Like I said, I'm not religious but I had been raised Catholic. I know what Hell is supposed to look like.
Presently, I was standing on a precipice overlooking a lake of fire. Not lava mind you, just fire. Rolling orange flames were dancing across the surface of the pit as men and women writhed in agony amongst its waves.
Oh yeah, there were people too… In the lake of fire.
At first, all I could do was stare. There was something wrong with this picture. I mean, aside from the fact that I was watching people burning in a lake of fire. No, not burning. That was the problem. They were in a state of perpetual agony, but otherwise, they looked fine. Their skin wasn't blackening or boiling or peeling off. That's what sold it for me that this was Hell- the fire that burned but did not consume.
Ok, so I was in Hell. Not what I expected, but also not a problem. My spell had worked. One more step and I'd be back on Earth, on the Las Vegas Strip. Probably drinking heavily. I closed my eyes, let my mind drift back into "the zone". I looked for the light of my own world, I took a step. Nothing. I was still in Hell.
I didn't have to open my eyes to know my spell had failed. I could tell from the heat and the smell. God, the smell! The rotten egg smell I had expected; that's just brimstone. What got me was the smell of rot- that pungent, wet decay that permeated the place and something else too, like piss and wet animal hair.
Imagine you're going to visit your uncle, whom you haven't seen or heard from in months. Now, imagine you walked into his trailer to find that he had died. Next, imagine that his body had been eaten by his twelve or so cats, all of which lived with him in his small trailer with only one litter box. Finally, imagine that in the weeks that followed, the cats had also died. Oh, and the trailer is on fire. That's what Hell smells like.
I opened my eyes. "Shit." I closed them again, took another step, opened my eyes. "Shit!" Closed my eyes, stepped, and opened them. "Shit! Shit! Shit!" I was still in Hell! This was bad, like really bad. As far as I knew, this was the worst and last fuck up of my life. I was wrong on both accounts.
Still, it had half worked. I was probably the first living human to have ever set foot here. I took solace in that thought even though I was pretty sure I was going to be the first to die here as well. Where would I go? I mean, Hell exists and I dabbled in the dark arts so… I may have bet on the wrong horse.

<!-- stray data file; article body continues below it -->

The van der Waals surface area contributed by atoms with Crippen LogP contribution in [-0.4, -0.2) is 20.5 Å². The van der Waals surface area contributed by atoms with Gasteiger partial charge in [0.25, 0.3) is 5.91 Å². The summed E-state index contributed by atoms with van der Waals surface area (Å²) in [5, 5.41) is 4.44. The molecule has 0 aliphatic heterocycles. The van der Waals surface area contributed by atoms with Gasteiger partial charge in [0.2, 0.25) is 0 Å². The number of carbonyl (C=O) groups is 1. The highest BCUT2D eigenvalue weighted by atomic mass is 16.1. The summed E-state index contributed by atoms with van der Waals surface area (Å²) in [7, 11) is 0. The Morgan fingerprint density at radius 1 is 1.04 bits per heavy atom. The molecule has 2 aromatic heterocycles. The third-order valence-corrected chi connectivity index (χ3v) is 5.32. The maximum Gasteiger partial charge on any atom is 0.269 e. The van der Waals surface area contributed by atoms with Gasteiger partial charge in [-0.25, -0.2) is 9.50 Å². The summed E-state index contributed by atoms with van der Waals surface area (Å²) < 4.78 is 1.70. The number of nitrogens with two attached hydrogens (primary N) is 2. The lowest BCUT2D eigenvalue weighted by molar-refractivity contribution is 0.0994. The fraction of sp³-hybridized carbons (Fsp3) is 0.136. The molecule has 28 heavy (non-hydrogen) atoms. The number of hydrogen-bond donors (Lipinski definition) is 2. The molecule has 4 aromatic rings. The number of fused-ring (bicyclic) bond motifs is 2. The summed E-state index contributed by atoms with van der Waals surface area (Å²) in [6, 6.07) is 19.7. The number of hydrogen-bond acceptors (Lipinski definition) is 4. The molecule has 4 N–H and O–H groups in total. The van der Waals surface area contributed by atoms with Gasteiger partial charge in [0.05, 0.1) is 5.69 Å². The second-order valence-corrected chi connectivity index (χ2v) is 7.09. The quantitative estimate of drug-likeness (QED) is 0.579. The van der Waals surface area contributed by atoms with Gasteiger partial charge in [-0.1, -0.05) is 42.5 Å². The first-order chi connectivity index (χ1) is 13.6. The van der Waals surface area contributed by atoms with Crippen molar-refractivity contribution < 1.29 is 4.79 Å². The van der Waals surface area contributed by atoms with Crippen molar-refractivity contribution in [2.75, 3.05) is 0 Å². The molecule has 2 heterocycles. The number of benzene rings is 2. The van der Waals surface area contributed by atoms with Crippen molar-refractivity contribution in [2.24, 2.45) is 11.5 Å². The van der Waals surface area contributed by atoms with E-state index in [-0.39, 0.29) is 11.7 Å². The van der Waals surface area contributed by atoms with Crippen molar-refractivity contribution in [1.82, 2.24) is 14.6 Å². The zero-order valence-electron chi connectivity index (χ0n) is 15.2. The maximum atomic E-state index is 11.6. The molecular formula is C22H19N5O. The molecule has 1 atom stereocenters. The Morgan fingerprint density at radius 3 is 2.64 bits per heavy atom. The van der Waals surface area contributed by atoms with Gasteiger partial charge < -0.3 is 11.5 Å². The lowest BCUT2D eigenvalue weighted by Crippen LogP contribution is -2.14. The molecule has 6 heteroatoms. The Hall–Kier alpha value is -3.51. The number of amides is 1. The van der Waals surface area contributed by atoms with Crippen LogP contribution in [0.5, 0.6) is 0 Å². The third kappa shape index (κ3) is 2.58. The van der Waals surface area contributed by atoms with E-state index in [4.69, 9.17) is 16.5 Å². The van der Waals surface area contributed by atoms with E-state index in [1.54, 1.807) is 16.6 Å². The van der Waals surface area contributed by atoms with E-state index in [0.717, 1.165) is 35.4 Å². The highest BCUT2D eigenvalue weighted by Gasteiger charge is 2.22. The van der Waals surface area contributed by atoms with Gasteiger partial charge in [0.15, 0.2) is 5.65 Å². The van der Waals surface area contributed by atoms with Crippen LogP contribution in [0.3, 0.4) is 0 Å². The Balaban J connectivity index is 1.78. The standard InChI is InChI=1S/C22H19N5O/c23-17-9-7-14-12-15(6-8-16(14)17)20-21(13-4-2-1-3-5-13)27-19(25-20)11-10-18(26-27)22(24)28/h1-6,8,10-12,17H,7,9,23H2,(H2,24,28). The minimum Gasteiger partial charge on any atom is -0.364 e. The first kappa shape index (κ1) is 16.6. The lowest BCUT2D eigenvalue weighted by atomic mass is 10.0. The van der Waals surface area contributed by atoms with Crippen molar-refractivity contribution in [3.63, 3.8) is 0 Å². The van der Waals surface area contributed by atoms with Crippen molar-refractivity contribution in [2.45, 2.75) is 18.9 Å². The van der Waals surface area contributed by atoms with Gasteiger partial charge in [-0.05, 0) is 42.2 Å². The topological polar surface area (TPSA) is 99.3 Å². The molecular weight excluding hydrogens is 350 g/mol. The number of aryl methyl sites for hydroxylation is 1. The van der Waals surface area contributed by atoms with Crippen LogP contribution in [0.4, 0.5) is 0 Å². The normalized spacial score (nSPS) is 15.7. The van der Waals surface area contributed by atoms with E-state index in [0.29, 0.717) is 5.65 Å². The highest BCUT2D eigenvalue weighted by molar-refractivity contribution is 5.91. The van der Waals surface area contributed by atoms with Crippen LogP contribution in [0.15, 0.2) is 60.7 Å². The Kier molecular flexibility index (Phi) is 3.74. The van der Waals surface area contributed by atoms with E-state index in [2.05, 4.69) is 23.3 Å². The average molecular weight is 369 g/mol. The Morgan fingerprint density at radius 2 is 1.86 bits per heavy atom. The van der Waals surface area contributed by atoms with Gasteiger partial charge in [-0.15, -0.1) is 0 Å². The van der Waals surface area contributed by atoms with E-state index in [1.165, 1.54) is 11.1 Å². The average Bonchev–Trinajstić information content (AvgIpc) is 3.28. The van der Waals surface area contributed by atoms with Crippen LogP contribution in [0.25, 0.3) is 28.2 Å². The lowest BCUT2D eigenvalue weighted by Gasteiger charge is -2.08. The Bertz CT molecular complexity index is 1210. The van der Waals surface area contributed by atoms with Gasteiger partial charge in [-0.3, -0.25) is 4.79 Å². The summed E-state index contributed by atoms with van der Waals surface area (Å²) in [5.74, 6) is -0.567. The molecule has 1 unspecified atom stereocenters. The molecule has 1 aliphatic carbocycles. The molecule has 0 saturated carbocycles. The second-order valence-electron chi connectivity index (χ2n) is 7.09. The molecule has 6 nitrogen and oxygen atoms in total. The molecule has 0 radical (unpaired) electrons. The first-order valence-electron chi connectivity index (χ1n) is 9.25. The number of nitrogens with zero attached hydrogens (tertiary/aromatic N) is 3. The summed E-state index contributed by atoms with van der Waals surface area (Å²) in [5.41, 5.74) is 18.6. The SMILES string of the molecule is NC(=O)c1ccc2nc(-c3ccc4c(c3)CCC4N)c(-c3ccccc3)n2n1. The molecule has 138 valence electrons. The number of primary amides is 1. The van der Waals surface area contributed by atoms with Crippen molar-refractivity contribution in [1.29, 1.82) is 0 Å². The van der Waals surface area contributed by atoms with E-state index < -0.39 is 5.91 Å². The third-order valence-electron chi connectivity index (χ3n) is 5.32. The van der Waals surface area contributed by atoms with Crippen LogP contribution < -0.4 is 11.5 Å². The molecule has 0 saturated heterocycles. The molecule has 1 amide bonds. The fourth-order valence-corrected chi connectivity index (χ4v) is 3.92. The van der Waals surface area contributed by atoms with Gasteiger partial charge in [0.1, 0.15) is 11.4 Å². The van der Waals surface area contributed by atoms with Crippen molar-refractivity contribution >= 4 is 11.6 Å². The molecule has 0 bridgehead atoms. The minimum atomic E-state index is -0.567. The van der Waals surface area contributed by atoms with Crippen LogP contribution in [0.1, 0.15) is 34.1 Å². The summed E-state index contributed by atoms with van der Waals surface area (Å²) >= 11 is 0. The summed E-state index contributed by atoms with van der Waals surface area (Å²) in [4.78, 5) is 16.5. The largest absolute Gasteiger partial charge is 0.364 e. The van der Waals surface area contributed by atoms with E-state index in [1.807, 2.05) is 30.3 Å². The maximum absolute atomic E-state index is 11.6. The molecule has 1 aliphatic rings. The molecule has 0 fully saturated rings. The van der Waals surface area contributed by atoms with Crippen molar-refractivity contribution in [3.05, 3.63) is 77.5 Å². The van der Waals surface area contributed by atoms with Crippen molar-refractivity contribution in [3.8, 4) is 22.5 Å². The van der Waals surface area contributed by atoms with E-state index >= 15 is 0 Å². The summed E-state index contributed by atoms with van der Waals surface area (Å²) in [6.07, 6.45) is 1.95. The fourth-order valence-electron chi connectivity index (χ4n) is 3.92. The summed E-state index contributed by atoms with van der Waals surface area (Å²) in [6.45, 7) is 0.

I started to look around, trying to take in my surroundings. If I was going to get out of this mess, I would have to start by getting my bearings and coming up with a plan. Or, failing that, I'd have to pull something out of my ass.
I was still standing on the edge of Lake Friday. Yeah, I named a lake after myself. I'm a pio-fucking-neer. I could just make out the other side- a barren, rocky coast led to a dark wall of obsidian that surrounded the perfectly round lake. Beyond the wall I couldn't see anything, just empty space on the horizon. That's when I made the mistake of looking up.
Just beyond the horizon there was another land mass. It was huge and just kind of floating there in space- a massive ring of black Earth so big I couldn't make out all of it. I had the feeling it was at least twice the size of where I was now. Beyond it, I could just make out the edge of another floating mass. It was like all of Hell was one big funnel in space made up of multiple rings… No, not rings- circles. Like I said, I couldn't make out all of it, but I had a feeling there were nine of them. Nine circles, and I was at the bottom. Bens fucking inferno.
So, Hell was real and made up of roughly the same if not the same geography described by the poet Dante. The bottom wasn't frozen after all. That was fucked up, but what was worse was that I could see the ceiling. Yeah, instead of black space or stars or whatever I saw a rocky ceiling, like the roof of a cave where stalagmites hung down like fangs in the mouth of the beast. Hell, maybe they were.
What did it mean? Was Hell in a cave? Was I actually under the Earth? If I dug straight up would I be in Jerusalem like in Inferno? No, that couldn't be right. My spell had half worked; I had separated myself from the material plane. This was another dimension, and aside from the books I had read and the stuff I was told in Sunday school, I really had no frame of reference from which to try and understand the place. No way to wrap my head around another world where none of the rules of my own applied.
I needed to get out of the open. I turned and surveyed my immediate surroundings. Behind me was about a hundred feet of rocky coastline that ended at an obsidian wall that wrapped around the circle. Set into the wall was an archway, beyond which I could see only blackness.
I approached the archway. I had no idea what was on the other side, but I also had nowhere else to go. Even after I was right in front of it, I couldn't see inside. It was just too damn dark. I reached out a hand to make sure it wasn't just part of the wall. Sure enough, my hand moved into open space.